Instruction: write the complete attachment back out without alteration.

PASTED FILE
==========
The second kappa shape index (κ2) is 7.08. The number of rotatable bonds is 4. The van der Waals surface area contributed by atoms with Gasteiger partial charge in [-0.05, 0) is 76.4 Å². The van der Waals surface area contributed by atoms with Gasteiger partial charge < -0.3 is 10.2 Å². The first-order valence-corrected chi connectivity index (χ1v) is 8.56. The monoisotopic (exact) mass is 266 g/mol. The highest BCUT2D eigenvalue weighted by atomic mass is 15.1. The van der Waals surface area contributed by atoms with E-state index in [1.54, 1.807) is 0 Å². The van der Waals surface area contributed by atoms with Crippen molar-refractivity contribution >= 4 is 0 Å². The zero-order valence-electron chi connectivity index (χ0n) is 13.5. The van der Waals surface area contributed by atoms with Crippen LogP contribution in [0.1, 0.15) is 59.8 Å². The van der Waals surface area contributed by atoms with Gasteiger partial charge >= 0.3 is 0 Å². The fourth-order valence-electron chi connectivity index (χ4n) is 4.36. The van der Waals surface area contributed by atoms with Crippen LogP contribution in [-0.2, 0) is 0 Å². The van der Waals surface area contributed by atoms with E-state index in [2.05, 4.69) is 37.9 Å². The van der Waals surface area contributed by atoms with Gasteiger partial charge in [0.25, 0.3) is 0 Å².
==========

The second kappa shape index (κ2) is 7.08. The number of rotatable bonds is 4. The van der Waals surface area contributed by atoms with Gasteiger partial charge in [-0.05, 0) is 76.4 Å². The van der Waals surface area contributed by atoms with Gasteiger partial charge < -0.3 is 10.2 Å². The first-order valence-corrected chi connectivity index (χ1v) is 8.56. The monoisotopic (exact) mass is 266 g/mol. The highest BCUT2D eigenvalue weighted by atomic mass is 15.1. The van der Waals surface area contributed by atoms with E-state index in [1.54, 1.807) is 0 Å². The van der Waals surface area contributed by atoms with Crippen molar-refractivity contribution >= 4 is 0 Å². The zero-order valence-electron chi connectivity index (χ0n) is 13.5. The van der Waals surface area contributed by atoms with Crippen LogP contribution in [0.1, 0.15) is 59.8 Å². The van der Waals surface area contributed by atoms with Gasteiger partial charge >= 0.3 is 0 Å². The fourth-order valence-electron chi connectivity index (χ4n) is 4.36. The van der Waals surface area contributed by atoms with Crippen LogP contribution in [-0.2, 0) is 0 Å². The van der Waals surface area contributed by atoms with E-state index in [2.05, 4.69) is 37.9 Å². The van der Waals surface area contributed by atoms with Gasteiger partial charge in [0.25, 0.3) is 0 Å².